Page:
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Old 03-04-2005, 06:51 AM
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paint damage during assembly

I've got a high dollar resto job on a 69Z28 that will be near paint fairly soon. The jambs will be sprayed and the car reassembled for the final blocking and exterior paint to be applied. I've been thinking of making some clear plastic washers to put on the fender bolts so when aligning the sheetemtal and securing it with the bolts the paint won't get damaged. On numerous jobs in the past it was always a PITA dealing with the paint damage around the bolts incurred while aligning the sheetmetal and thought maybe a plastic washer under the bolt head washer would eliminate any damage. Think this would work? I could make the diameter of the washers slightly smaller than what the steel washers are on the factory bolts making them unoticable. Will the bolts have enough grip with the plastic washers? Or does anyone here have a trick for getting the sheetmetal shifted around and anchored without doing paint damage in the bolt areas. Maybe assemble with some other bolts with a smaller washer and then go back and change them out one by one? I know this sounds somewhat trivial but if I can assemble the car without any incurred damage I'll be a few hours ahead of the game. Just thought I'd ask thinking maybe somebody here has a trick for this that I could start using . Bob

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Old 03-04-2005, 07:45 AM
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Align the metal with the fewest possible fasteners. ALWAYS start with the doors to the 1/4 panel, then the fenders to the doors, then hood to the fenders. If this is an OEM style resto, dig around and find out how GM did it. Try also taping under the alignment area of the bolt and carefully trim the tape when you've got it where you want it. We just assembled a Shelby and one thing you may find on some areas where clips are used, the clip/bolt will move with the fender, keeping the marks where they belong. Nothing in restoration is trivial. Thinking well in advance of certain steps will aid the project. One such instance... don't load up on the clear where the bolts go. Save the final wet coat in that area for last. Less mat'l there means less chipping and less "spreading" when everything's tightened up. Hope this was helpful.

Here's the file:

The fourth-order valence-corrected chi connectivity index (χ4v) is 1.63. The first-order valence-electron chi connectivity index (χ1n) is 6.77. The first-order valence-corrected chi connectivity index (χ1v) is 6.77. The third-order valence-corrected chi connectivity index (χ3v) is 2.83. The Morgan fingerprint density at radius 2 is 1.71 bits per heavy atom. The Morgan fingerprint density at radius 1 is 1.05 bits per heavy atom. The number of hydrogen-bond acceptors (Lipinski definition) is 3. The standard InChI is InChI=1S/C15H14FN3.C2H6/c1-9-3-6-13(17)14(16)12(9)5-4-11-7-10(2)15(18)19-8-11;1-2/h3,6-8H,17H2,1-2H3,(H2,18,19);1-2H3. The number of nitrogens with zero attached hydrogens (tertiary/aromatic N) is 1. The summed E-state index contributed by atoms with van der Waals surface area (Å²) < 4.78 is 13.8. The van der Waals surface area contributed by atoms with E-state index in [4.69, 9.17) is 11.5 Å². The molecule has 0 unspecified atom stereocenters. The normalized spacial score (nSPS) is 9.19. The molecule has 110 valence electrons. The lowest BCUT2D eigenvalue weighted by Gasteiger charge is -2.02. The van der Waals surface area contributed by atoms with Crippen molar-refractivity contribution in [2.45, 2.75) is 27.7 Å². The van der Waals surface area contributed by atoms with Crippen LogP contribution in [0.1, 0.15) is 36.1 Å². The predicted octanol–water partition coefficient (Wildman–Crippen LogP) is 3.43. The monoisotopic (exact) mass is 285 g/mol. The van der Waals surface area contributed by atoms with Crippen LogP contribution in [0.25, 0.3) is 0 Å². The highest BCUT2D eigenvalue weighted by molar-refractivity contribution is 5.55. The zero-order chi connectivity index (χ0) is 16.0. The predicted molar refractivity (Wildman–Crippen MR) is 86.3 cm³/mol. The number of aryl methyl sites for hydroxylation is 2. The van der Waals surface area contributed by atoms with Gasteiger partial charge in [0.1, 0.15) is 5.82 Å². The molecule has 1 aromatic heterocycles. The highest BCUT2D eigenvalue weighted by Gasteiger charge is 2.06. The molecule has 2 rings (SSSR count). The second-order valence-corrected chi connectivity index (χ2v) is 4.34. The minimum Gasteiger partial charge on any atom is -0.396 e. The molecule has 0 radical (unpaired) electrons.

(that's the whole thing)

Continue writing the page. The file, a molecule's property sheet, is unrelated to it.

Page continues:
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Old 03-04-2005, 09:29 AM
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Well I have never put a whole car togther but have done doors and such and the tape thehighlander mentioned is what I do. I used the blue easy release and cover everything that could possible get scretched. Also I use a clear plastic masking tape that is 6 to 8 inches wide, I got it off the net from an air brush store, it is thick and easy to bend streach and shape.
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Old 03-04-2005, 10:10 PM
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quote: One such instance... don't load up on the clear where the bolts go. Save the final wet coat in that area for last. Less mat'l there means less chipping and less "spreading" when everything's tightened up. Hope this was helpful.

Thanks, I know what ya mean about keeping the paint thin in these areas. I've got just a thin layer of epoxy down right now and plan to keep the clear to a minimum, just a nice thin smooth coat or two. We want to see all the factory die marks and spot welds but have her shiny. I might try the tape trick you mentioned. The car is assembled right now but will be taken apart soon, I'll probably index the hinges so the doors will go on without much need for adjustment- I might even just set it up so I can just pull the pins. The fenders and decklid are the panels where I might need to do some shifting. Thanks for the help. Bob
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